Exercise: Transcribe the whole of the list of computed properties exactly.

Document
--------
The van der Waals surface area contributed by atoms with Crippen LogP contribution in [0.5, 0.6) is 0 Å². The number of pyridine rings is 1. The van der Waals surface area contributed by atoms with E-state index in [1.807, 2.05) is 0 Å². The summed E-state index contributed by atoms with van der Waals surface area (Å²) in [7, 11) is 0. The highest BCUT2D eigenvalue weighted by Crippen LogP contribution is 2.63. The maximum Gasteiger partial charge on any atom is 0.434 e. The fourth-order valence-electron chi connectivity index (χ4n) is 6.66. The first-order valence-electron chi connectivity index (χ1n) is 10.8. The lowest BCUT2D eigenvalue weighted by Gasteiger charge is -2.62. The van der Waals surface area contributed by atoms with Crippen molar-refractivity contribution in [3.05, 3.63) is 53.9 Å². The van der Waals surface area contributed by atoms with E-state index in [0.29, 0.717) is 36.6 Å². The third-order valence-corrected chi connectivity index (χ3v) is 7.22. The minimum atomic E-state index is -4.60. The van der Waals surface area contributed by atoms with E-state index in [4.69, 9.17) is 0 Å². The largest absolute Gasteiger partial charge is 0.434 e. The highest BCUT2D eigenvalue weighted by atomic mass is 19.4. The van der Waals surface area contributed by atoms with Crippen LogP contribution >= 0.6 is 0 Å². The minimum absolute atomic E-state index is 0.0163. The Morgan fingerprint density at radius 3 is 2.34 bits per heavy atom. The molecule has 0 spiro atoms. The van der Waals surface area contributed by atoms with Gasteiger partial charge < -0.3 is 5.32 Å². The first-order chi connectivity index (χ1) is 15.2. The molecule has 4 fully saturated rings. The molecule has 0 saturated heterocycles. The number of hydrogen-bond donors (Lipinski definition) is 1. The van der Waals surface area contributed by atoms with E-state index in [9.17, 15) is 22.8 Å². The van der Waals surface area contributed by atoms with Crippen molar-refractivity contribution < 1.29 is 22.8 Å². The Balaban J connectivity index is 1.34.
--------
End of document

The van der Waals surface area contributed by atoms with Crippen LogP contribution in [0.5, 0.6) is 0 Å². The number of pyridine rings is 1. The van der Waals surface area contributed by atoms with E-state index in [1.807, 2.05) is 0 Å². The summed E-state index contributed by atoms with van der Waals surface area (Å²) in [7, 11) is 0. The highest BCUT2D eigenvalue weighted by Crippen LogP contribution is 2.63. The maximum Gasteiger partial charge on any atom is 0.434 e. The fourth-order valence-electron chi connectivity index (χ4n) is 6.66. The first-order valence-electron chi connectivity index (χ1n) is 10.8. The lowest BCUT2D eigenvalue weighted by Gasteiger charge is -2.62. The van der Waals surface area contributed by atoms with Crippen molar-refractivity contribution in [3.05, 3.63) is 53.9 Å². The van der Waals surface area contributed by atoms with E-state index in [0.29, 0.717) is 36.6 Å². The third-order valence-corrected chi connectivity index (χ3v) is 7.22. The minimum atomic E-state index is -4.60. The van der Waals surface area contributed by atoms with E-state index in [4.69, 9.17) is 0 Å². The largest absolute Gasteiger partial charge is 0.434 e. The highest BCUT2D eigenvalue weighted by atomic mass is 19.4. The van der Waals surface area contributed by atoms with Crippen LogP contribution >= 0.6 is 0 Å². The minimum absolute atomic E-state index is 0.0163. The Morgan fingerprint density at radius 3 is 2.34 bits per heavy atom. The molecule has 0 spiro atoms. The van der Waals surface area contributed by atoms with Gasteiger partial charge < -0.3 is 5.32 Å². The first-order chi connectivity index (χ1) is 15.2. The molecule has 4 fully saturated rings. The molecule has 0 saturated heterocycles. The number of hydrogen-bond donors (Lipinski definition) is 1. The van der Waals surface area contributed by atoms with E-state index in [9.17, 15) is 22.8 Å². The van der Waals surface area contributed by atoms with Crippen molar-refractivity contribution < 1.29 is 22.8 Å². The Balaban J connectivity index is 1.34.